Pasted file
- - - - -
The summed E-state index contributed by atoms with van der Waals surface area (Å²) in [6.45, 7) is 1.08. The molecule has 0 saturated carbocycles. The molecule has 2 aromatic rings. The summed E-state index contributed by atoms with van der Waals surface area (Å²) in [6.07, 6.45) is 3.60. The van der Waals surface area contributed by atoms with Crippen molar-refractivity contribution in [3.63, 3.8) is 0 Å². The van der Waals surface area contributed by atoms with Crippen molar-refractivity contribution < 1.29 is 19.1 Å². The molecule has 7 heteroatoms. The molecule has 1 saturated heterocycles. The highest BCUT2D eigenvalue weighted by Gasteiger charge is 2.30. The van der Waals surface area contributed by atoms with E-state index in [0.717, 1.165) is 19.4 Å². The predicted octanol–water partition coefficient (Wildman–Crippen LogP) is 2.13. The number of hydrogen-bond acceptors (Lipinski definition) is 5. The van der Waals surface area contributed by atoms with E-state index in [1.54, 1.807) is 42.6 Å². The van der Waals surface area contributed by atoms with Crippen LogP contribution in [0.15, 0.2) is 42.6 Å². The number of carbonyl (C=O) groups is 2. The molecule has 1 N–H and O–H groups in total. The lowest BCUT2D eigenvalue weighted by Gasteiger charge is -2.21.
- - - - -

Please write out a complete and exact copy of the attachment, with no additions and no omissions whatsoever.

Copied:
The summed E-state index contributed by atoms with van der Waals surface area (Å²) in [6.45, 7) is 1.08. The molecule has 0 saturated carbocycles. The molecule has 2 aromatic rings. The summed E-state index contributed by atoms with van der Waals surface area (Å²) in [6.07, 6.45) is 3.60. The van der Waals surface area contributed by atoms with Crippen molar-refractivity contribution in [3.63, 3.8) is 0 Å². The van der Waals surface area contributed by atoms with Crippen molar-refractivity contribution < 1.29 is 19.1 Å². The molecule has 7 heteroatoms. The molecule has 1 saturated heterocycles. The highest BCUT2D eigenvalue weighted by Gasteiger charge is 2.30. The van der Waals surface area contributed by atoms with E-state index in [0.717, 1.165) is 19.4 Å². The predicted octanol–water partition coefficient (Wildman–Crippen LogP) is 2.13. The number of hydrogen-bond acceptors (Lipinski definition) is 5. The van der Waals surface area contributed by atoms with E-state index in [1.54, 1.807) is 42.6 Å². The van der Waals surface area contributed by atoms with Crippen LogP contribution in [0.15, 0.2) is 42.6 Å². The number of carbonyl (C=O) groups is 2. The molecule has 1 N–H and O–H groups in total. The lowest BCUT2D eigenvalue weighted by Gasteiger charge is -2.21.